Is it still okay to say "Merry Christmas" or should we all just say "Happy Holidays" and leave it at that?

Flickr user: ShedBOy^

A new national poll released today by Fairleigh Dickinson University's PublicMind asked Americans about the so-called "War of Christmas." The survey found that the majority of people would rather hear "Merry Christmas."

"Two-thirds of Americans today say that they prefer people to say 'Merry Christmas' and only 18 percent want 'Happy Holidays,'" said Dan Cassino, a professor of political science at Fairleigh Dickinson and an analyst for the poll. "Close to nine out of ten Americans also think that towns and cities should be able to put up manger scenes even if it winds up offending some people."

Support for "Happy Holidays" is strongest with younger Americans. Thirty percent under the age of 30 say that they'd rather hear the more neutral greeting compared with only about 15 percent of Americans in older age categories.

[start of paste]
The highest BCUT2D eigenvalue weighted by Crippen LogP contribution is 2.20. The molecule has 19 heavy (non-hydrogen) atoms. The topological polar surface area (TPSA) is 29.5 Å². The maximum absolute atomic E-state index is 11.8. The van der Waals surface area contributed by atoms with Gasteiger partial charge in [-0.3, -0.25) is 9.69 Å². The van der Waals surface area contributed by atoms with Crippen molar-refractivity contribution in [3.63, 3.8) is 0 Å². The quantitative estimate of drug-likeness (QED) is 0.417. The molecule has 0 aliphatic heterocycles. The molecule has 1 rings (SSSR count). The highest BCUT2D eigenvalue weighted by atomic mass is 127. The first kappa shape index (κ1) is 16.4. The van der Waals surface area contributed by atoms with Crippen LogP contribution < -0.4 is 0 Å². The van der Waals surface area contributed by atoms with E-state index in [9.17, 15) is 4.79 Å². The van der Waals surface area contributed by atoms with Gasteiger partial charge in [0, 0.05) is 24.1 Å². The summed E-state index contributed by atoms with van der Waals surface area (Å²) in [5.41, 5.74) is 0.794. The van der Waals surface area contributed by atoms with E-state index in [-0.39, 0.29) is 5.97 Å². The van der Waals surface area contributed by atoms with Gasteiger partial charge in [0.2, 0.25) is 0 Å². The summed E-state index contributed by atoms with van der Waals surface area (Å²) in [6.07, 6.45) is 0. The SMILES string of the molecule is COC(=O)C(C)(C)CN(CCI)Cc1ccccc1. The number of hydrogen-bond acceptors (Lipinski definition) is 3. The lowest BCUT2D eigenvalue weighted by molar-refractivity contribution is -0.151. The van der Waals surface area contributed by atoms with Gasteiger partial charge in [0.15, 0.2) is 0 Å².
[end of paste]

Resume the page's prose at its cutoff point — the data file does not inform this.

"Only 26 percent of Americans say that schools should have non-religious events rather than Christmas-themed pageants and displays," said Cassino. "Eighty-nine percent of Americans agree that in America today the holiday season is more about presents and consumerism than religious beliefs."

Is the "War on Christmas" real? Respondents in the poll were asked if they agreed or disagreed with the statement "there has been a concerted effort by politicians to take 'Christ' out of Christmas." Twenty-eight percent of Americans agreed, with most of those, 21 percent, agreeing with the statement strongly.

The poll of 1,002 Americans aged 18 and older was conducted by telephone with both landline and cell phones from December 9 through December 15, 2013, and has a margin of error of +/3.1 percentage points.